‘Shhh/Peaceful’ (Miles Davis).
St Beuno’s is a Jesuit centre situated near St Asaph in Wales. The retreat provides training in Ignatian spiritual exercises for people of faith and, sometimes, for those with none. I spent three days there in cloistered silence in order to hear. The practice of silence involves a cessation of talking and the avoidance of unnecessary noise. In those parts of the house where silence was observed and respected, the carpeted corridors served not only to dampen footfall but also as a sign of each retreatant’s commitment to restraint. Doors were opened and closed and all movements made with slow deliberation in the awareness of the moment and its passing. At meal times, silence was accompanied by what Brian Eno would call ‘discreet music’. Not muzak! It wasn’t an acoustic in-fill. Instead, the sound oiled an attitude of conviviality among the silent participants that could otherwise be expressed only through smiles and nods as we acknowledged one another and our collective endeavour.
The prospect of silence for someone like me, who has sat for days on end in academic libraries not speaking to anyone, was far from daunting. However, the discipline of inner silence is, in practice, very difficult because it requires practice. I have only to close my mouth to stop speaking. But, to subdue the noise that occupies the mind’s ear is a proficiency few novices possess. On the first day, I suffered the chatter and clamour of remembered disputations, anticipated conversations, and unresolved thoughts that drifted off-station into the fizzling static of diffuse anxieties and self-recriminations. Under these conditions, praying in silence was as likely as having a meaningful conversation at a rave.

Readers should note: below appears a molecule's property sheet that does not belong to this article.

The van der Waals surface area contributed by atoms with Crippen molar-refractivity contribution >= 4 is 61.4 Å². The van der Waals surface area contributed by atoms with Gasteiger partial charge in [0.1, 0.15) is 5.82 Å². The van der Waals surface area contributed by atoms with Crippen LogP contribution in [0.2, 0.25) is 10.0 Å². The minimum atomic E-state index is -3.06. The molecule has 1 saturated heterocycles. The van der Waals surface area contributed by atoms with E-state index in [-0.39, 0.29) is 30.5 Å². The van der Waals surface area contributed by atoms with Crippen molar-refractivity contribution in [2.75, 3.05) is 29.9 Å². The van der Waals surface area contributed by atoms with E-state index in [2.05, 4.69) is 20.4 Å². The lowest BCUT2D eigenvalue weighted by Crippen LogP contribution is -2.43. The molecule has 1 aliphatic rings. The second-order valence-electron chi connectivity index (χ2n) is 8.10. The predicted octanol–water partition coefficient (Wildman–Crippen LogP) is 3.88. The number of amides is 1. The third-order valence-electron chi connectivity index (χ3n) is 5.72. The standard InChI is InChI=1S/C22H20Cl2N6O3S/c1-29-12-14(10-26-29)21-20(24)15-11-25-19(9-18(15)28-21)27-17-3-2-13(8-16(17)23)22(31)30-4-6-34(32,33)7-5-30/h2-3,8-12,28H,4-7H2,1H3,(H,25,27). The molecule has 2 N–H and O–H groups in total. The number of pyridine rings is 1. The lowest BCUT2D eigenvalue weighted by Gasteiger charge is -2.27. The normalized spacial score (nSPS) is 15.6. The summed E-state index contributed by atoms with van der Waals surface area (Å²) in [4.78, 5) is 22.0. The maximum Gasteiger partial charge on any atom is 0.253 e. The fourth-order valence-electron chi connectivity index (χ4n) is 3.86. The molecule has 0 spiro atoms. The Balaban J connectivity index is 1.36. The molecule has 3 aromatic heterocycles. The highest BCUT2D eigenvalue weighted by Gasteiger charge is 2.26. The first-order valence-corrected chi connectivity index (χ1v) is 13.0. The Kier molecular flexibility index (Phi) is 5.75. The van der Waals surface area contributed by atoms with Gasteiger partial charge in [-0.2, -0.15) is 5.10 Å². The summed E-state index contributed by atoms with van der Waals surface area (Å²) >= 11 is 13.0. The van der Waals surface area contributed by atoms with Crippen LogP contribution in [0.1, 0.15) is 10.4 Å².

I was silent but not in silence. On the second day, having quieted myself, I began to notice very small sounds emanating from remote parts of the house: the clink of cutlery in the kitchen, the reverberant drawl of a dry wooden draw being dragged open in a room at the far end of the hall, and the shuffling shoes of employees in the building’s administrative offices. These were mundane reminders of the still present world to which I would soon return.
Outdoors, in the enclosing garden and forest, I was conscious of a constant brown noise (like the sound of pressurized water coursing through a radiator) made by motor vehicles on the distant A55 North Wales Expressway. Other sonorities interposed: the wind-blown brittle leaves that hiss and spit like sparklers in the treetops; the creak of supple branches as they bowed and chafed; the pitch and climb of light aircraft; and the faint, hollow thrust of a passenger plane far above everything.
On the third day, I discovered an exhibition board in the building’s basement gallery on which appear the words of Gerard Manley Hopkin’s ‘God’s Grandeur’ (1877). He wrote the sonnet during the final year of his Jesuit study at St Beuno’s. In the opening lines, God is manifest in neither cacophony nor silence nor even (somewhere in between) in ‘the still, small voice’ (1 Kings 19. 11–12) but, rather, through visual simile: ‘It will flame out, like shining from shook foil’. In this image a sound, too, is present – allusively: the shrill crack of the thin brittle metal as it sparks.
I came seeking silence, and found also a quiet noise within a vision.